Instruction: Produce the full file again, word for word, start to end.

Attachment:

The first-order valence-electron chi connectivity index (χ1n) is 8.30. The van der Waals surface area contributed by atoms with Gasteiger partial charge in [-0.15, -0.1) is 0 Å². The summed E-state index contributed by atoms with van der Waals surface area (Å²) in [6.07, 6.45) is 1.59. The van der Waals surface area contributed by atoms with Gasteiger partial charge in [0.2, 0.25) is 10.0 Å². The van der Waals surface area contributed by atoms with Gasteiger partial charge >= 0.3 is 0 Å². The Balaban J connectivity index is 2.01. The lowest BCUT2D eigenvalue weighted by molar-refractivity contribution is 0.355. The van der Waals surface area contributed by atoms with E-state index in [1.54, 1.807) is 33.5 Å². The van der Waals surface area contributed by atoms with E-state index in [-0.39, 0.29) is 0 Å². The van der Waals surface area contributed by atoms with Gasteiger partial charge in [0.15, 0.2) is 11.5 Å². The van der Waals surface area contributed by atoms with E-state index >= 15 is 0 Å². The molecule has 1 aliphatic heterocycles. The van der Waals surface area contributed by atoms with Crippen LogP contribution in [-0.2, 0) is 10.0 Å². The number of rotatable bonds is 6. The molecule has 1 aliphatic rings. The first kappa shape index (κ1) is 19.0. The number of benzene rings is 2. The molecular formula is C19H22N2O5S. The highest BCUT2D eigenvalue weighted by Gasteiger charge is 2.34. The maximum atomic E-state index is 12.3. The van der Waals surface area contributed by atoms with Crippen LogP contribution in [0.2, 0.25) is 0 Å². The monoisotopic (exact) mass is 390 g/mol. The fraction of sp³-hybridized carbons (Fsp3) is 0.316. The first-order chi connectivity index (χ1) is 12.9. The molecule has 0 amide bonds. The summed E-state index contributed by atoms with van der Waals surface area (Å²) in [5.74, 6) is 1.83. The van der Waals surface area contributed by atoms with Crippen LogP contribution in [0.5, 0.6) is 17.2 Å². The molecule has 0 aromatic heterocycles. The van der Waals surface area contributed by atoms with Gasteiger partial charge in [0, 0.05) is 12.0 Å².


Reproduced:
The first-order valence-electron chi connectivity index (χ1n) is 8.30. The van der Waals surface area contributed by atoms with Gasteiger partial charge in [-0.15, -0.1) is 0 Å². The summed E-state index contributed by atoms with van der Waals surface area (Å²) in [6.07, 6.45) is 1.59. The van der Waals surface area contributed by atoms with Gasteiger partial charge in [0.2, 0.25) is 10.0 Å². The van der Waals surface area contributed by atoms with Gasteiger partial charge >= 0.3 is 0 Å². The Balaban J connectivity index is 2.01. The lowest BCUT2D eigenvalue weighted by molar-refractivity contribution is 0.355. The van der Waals surface area contributed by atoms with E-state index in [1.54, 1.807) is 33.5 Å². The van der Waals surface area contributed by atoms with E-state index in [-0.39, 0.29) is 0 Å². The van der Waals surface area contributed by atoms with Gasteiger partial charge in [0.15, 0.2) is 11.5 Å². The van der Waals surface area contributed by atoms with E-state index >= 15 is 0 Å². The molecule has 1 aliphatic heterocycles. The van der Waals surface area contributed by atoms with Crippen LogP contribution in [-0.2, 0) is 10.0 Å². The number of rotatable bonds is 6. The molecule has 1 aliphatic rings. The first kappa shape index (κ1) is 19.0. The number of benzene rings is 2. The molecular formula is C19H22N2O5S. The highest BCUT2D eigenvalue weighted by Gasteiger charge is 2.34. The maximum atomic E-state index is 12.3. The van der Waals surface area contributed by atoms with Crippen LogP contribution in [0.2, 0.25) is 0 Å². The monoisotopic (exact) mass is 390 g/mol. The fraction of sp³-hybridized carbons (Fsp3) is 0.316. The first-order chi connectivity index (χ1) is 12.9. The molecule has 0 amide bonds. The summed E-state index contributed by atoms with van der Waals surface area (Å²) in [5.74, 6) is 1.83. The van der Waals surface area contributed by atoms with Crippen LogP contribution in [0.5, 0.6) is 17.2 Å². The molecule has 0 aromatic heterocycles. The van der Waals surface area contributed by atoms with Gasteiger partial charge in [0, 0.05) is 12.0 Å².